8. Perhaps the most iconic source material description of primitive Greek legal processes is Homer’s description of Achilles shield in the Iliad, “…And in the middle law two talents of gold, to give to the one who delivered judgment most rightly among them (18.508).” Homer additionally describes the usage of impartial third parties elsewhere (Iliad 23. 485–487). Hesiod’s Theogony (81–90) reports similarly noting that good judges implement fair and welcomed rulings while de-escalating violence and conflict.

  9. MacDowell (1978, pp. 10–12) argues the bulk of legal references throughout the epics concern proprietary disputes. Similarly, Austin and Vidal-Naquet (1972, p. 25) argue the bulk of political and institutional change in ancient Greece centered on land disputes. See also: Calhoun (1927) and Cohen (1995).

  10. As wealthier citizens made payments to satisfy punitive sentences, poor Athenians were more often subjected to bondage. Thus, as formal state authority subsumed the right of bondage but retained the social norms of restitution, systemic inequality of bonded populations drew the public’s ire (see Allen 2000).

  11. The unique Athenian law of hubris is a similar example. In short, hubris was a charge pressed against an original plaintiff who lacked sufficient evidence or good cause to have originally pressed charges. It was a direct reference to the financial costs of time supposedly wasted by the initial defendant (Fisher 1990).

  12. Socrates trial (approximately 399 BCE) described in Plato’s Apology (37b-c) represents markedly different legal and punitive processes from earlier periods.

  13. See Everson (1984, p. 216) and (Perrin 1967, pp. 451–455).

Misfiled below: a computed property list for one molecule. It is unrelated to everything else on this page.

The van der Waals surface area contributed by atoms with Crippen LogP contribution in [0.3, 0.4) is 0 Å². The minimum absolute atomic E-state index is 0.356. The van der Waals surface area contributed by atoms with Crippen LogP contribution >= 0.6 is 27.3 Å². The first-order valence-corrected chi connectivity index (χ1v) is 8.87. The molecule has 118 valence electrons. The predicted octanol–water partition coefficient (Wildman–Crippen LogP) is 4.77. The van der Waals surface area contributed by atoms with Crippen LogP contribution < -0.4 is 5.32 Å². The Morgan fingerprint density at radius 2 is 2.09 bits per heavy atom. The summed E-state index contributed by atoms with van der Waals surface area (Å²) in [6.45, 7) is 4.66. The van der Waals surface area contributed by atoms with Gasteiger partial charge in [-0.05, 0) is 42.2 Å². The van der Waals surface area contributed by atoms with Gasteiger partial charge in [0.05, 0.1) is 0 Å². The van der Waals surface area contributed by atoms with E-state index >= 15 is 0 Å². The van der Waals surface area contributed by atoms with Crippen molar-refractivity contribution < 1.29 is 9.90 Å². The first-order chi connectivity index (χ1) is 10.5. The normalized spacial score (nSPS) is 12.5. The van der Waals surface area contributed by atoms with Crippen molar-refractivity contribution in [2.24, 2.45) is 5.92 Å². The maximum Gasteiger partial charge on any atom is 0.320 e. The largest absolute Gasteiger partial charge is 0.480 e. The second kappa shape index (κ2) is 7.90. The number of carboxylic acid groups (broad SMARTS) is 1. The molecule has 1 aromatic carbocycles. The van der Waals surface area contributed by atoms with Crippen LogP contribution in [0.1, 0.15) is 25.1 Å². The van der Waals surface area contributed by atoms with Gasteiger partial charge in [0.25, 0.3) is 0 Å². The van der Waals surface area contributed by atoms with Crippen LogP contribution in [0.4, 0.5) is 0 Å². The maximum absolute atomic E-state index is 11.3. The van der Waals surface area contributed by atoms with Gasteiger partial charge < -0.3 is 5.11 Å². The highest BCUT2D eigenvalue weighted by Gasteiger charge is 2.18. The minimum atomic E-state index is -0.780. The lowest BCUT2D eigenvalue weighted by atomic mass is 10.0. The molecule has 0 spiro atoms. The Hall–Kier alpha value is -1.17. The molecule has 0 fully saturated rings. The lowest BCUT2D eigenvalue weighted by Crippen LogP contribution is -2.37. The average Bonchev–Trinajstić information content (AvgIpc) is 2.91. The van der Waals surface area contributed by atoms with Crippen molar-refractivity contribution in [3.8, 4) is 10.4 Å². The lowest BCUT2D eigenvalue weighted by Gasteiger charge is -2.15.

14. Osborne (1990, p. 92) notes the apparently systemic difference between sycophancy accusations in cases related to public relative to private violations. The latter having a rare occasion for the term, yet the former near universal invocation.

  15. Osborne (1990, p. 86) quotes Isocrates XXI.5 “[t]hose who are clever at speaking but poor’ are particularly keen to bring sycophantic allegations, and their favoured victims are those who are incapable as orators but able to pay out cash.”

  16. This sense of hostility against the rich has been challenged. See: Jones (1958, p. 36).

  17. Some have inferred sycophancy so prominent as to represent an entire professional class of citizens (Osborne 1990). While this specific claim is contested, the likely prominence of sycophantic behaviors and accusations throughout trial procedures is well empirically established and widely accepted (Harvey 1990, pp. 107–109).

  18. Harvey (1990, p. 106) cites “Lipsius 1905–1915, 449, Bonner and Smith (1938, pp. 56–57), MacDowell (1978, p. 64) and Harrison (1971, p. 83)” all documenting the formally criminal connotations of sycophancy.

  19. Other researchers have also made explicit comparisons between Ancient Greece and the common law tradition. See: Todd and Millet (1990) and Acemoglu and Robinson (2016).

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D’Amico, D.J. The law and economics of sycophancy. Const Polit Econ 29, 424–439 (2018). https://doi.org/10.1007/s10602-018-9261-6